No. make that five minutes. And two drinks.
The whole thing makes me realize once again that the more we lose our capability of speaking in moral terms the more we cut ourselves off from understanding why people do what they do. That and the sillier we sound when talking about evil.
The Santa Barbara killings were particularly interesting to me because I went to UCSB and lived for two years on the corner of the road (Embarcadero del Norte) on which the chase took place that ended in the death of the shooter (and knifer, and dangerous car driver). That was the location of my college fraternity house. From the reports, it sounds like Elliot Roger passed by my old frat house several times on his grisly spree.
Now every time something like this happens, we are subjected to cable news anchors who look at us solemnly and ask, "What went wrong?" and "How we can prevent these things from happening again?" Then, about six months later, something else goes wrong (as evidenced by another, similar crime) and the thing happens again. World without end, Amen.
Of course there is the obvious nonsense that gets trotted out every time a gun crime is committed. If you thought the Stupid Gun Arguments went away when Piers Morgan left, ... well, now you know what a silly thought that was.
Three people were shot with guns. Therefore, ban guns. But three people were killed with (what I last heard were) "sharp objects." Can we use the same argument? Three people were killed with sharp objects. Therefore, ban sharp objects?
In fact, he tried to kill people with his black BMW. Do we ban beamers now too? Or maybe just black ones?
This is the state of our moral discourse; we seriously entertain the idea that objects make us perform bad actions. Get rid of the objects, and we prevent the bad actions. Of course, people were killing each other at equivalent rates and with equal regularity 1,000 years ago when there were no guns.
And it only gets worse from there.
The first assumption behind these discussions seems to be that such events are extraordinary. That's why we cancel all the other programming and are treated to several days of discussion and analysis. It's big news precisely because it is not common. This is sometimes stated outright.
The second assumption is precisely the opposite: that such events are increasingly common. In fact, we are given to understand, the killing is extraordinary precisely because it isn't. So on Saturday night the host (I don't watch CNN enough to know her name) gave several mini-lectures about how these kind of killings are so common now.
Actually the only extraordinary thing about the whole thing is how badly CNN can confuse its audience and the only common thing is CNN's increasingly common practice of obsessing over it.
Many of these assumptions are surely the result (at least in part) of the needs of a news organization to attract viewers. But the third assumption goes beyond that. The third assumption is that we are modern people now and that we should be past all this. These kinds of things are something that barbarians of other times do. But not us.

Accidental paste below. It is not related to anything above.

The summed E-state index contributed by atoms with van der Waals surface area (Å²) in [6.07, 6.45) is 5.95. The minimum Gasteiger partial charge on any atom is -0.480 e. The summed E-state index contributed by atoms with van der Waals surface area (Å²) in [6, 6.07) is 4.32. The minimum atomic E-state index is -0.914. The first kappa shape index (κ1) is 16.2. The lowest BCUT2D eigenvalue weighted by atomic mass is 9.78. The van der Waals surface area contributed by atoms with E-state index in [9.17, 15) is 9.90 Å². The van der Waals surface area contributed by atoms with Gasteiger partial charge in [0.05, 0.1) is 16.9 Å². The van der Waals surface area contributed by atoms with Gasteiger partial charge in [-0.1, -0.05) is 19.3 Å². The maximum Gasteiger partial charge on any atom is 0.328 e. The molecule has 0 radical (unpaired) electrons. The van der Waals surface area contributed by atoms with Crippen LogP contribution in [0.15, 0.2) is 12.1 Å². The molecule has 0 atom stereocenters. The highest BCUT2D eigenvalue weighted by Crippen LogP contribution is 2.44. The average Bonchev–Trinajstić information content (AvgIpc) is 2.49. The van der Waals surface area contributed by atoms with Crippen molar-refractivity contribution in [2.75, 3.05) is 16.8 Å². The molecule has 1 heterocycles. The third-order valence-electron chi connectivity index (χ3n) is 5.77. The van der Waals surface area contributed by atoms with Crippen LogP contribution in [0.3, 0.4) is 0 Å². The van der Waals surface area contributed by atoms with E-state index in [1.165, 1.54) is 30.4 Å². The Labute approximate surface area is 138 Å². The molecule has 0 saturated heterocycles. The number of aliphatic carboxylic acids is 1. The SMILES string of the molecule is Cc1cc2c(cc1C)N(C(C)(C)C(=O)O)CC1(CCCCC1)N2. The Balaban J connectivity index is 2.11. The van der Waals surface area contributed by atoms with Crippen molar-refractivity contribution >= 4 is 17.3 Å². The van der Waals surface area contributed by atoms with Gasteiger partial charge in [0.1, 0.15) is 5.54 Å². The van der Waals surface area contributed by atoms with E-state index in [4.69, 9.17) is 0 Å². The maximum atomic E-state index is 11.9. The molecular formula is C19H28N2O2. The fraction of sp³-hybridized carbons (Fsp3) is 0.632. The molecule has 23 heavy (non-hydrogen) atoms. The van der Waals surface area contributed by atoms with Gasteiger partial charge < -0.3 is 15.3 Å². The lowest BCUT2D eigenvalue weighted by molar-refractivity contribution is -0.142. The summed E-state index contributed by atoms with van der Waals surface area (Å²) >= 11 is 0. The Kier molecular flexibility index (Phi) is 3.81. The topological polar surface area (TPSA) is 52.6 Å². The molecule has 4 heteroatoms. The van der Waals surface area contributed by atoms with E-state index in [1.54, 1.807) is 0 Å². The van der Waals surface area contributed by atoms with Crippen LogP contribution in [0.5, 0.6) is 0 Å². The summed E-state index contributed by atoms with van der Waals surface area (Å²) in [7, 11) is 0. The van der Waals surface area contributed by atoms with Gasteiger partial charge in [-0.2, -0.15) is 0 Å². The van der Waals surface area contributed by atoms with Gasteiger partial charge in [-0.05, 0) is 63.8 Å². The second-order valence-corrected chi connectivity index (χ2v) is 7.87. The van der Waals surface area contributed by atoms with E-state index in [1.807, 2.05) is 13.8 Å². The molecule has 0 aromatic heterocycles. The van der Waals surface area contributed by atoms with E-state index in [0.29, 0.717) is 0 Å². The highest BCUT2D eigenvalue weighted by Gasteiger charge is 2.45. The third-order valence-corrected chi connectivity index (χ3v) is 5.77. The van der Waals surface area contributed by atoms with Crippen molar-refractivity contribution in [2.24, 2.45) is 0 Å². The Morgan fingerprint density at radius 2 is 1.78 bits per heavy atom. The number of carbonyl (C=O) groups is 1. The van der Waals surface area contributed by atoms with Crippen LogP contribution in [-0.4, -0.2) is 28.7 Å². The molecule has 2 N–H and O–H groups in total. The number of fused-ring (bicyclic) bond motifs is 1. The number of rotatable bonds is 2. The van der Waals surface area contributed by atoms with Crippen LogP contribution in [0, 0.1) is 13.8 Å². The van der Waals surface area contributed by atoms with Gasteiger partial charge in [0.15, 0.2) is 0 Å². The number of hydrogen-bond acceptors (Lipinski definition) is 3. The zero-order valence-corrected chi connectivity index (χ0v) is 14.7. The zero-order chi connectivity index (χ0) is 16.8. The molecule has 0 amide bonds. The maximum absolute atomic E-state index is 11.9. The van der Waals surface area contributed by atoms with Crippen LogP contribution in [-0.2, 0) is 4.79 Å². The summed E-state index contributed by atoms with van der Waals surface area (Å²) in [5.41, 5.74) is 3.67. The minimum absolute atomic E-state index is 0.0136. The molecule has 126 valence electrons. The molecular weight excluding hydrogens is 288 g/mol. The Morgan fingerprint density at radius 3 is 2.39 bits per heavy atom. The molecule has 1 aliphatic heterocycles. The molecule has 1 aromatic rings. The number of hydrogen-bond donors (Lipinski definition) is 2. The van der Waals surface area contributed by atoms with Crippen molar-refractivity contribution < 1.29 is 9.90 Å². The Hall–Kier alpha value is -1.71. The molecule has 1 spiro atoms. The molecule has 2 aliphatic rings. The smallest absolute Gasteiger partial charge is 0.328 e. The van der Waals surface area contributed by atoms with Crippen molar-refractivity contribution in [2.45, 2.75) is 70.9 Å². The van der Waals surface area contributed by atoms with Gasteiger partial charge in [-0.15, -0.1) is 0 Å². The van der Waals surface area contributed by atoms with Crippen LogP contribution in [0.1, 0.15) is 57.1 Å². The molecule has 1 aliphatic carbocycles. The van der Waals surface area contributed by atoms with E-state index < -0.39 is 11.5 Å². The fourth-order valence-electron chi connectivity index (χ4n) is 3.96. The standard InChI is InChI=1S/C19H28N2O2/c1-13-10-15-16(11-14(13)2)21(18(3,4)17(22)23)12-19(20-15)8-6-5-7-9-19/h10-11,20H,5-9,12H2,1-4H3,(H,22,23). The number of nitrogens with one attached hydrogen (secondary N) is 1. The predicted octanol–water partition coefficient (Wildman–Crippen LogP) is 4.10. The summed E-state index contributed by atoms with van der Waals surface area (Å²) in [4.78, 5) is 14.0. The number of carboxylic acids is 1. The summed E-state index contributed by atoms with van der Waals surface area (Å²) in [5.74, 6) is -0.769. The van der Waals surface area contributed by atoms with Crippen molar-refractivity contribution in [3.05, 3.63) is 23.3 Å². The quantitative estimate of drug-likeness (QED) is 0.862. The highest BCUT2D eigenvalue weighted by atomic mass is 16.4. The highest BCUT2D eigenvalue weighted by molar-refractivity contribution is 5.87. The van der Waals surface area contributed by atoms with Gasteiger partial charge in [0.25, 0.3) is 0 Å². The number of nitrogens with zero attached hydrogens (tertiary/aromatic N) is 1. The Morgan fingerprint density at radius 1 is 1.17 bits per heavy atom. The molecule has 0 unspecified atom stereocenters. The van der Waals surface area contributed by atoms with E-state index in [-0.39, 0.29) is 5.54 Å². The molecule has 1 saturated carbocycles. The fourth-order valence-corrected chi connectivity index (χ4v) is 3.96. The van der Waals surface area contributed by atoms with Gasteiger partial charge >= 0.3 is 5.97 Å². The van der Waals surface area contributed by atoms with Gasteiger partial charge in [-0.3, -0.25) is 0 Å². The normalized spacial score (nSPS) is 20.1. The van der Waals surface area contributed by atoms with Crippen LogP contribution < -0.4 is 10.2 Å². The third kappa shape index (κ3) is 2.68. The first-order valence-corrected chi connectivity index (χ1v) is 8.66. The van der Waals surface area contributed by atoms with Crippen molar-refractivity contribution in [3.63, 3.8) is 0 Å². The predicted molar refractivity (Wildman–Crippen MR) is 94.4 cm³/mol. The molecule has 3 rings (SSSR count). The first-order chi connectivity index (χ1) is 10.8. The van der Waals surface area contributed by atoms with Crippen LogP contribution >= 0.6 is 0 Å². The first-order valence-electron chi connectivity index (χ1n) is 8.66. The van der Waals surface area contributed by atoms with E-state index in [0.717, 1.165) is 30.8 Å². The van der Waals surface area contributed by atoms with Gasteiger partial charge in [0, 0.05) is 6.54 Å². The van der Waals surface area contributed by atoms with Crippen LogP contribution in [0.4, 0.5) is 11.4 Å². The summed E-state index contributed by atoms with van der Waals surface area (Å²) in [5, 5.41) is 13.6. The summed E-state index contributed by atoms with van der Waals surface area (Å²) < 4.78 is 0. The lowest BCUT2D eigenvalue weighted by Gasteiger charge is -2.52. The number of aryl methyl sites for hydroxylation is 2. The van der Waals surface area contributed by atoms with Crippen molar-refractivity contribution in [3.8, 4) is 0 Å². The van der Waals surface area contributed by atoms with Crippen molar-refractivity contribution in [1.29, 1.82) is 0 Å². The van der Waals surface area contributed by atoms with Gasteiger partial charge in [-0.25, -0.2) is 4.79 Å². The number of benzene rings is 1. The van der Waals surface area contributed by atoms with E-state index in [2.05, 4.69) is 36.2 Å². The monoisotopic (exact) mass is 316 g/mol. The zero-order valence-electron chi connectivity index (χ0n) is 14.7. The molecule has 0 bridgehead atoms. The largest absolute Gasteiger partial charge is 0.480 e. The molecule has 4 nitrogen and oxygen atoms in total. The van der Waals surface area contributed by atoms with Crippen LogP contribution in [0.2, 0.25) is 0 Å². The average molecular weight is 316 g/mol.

That's why killings like this are supposed to surprise and shock us. That's why news network anchors get panels of experts on to to explain it all.
This is related to the idea of people like Stephen Pinker who recently wrote a book about how much more moral we all are now that we are not moral anymore. I've addressed that nonsense elsewhere.
In the CNN discussion, the psychologist in the group complained that there weren't enough psychologists involved with the killer. In fact, psychology plays a heavy role in any such discussion. Everything is now explainable by science and psychology at least looks like science (it is a lean and hungry look, for sure, since its practitioners, who are not really scientists, really want to be).
Never mind that there were plenty of psychologists who had had contact with him. In fact, as the discussion went on (and on, and on) you could have kept yourself pretty busy just keeping a tally of all the psychological professionals who had contact with him.
But the real problem here is that there are people (psychologists among them, but news anchors too) who think that if psychology had been practiced well enough and in the proper volume, this would never have happened.
And the underlying, universal assumption is that these killings were preventable--and preventable through science. Somehow (we're never told precisely how) if we just took everyone's guns away and and had enough psychologists these things wouldn't happen anymore.
It sounds fine as an assumption tucked away in the dark recesses of the questions we ask panels of experts, but it sounds pretty stupid when you state it in plain words, doesn't it?
Here is the solution to the problem of violence. Here is the answer to the question "How can we prevent this problem in the future?". Form a police state. Give up all of our privacy rights and let the government monitor us 24/7. Then we will know about these things before they happen and we can prevent them.
Or can we?
In Elliot Roger we have a test case: He saw multiple psychologists; he had multiple contacts with police; HE POSTED A VIDEO ON YOU TUBE WHICH STRONGLY HINTED AT WHAT HE WAS GOING TO DO.
He did everything but issue a press release that he was going to stab three people in his apartment, shoot multiple other people, killing four, and run down a few people with his black BMW on Embarcadero del Norte in Isla Vista, California on the evening of May 23 spectators are welcome and for further information please contact Elliot Roger.
The real questions concern CNN's coverage of the killings in Santa Barbara: What went wrong and how can we prevent it from happening again?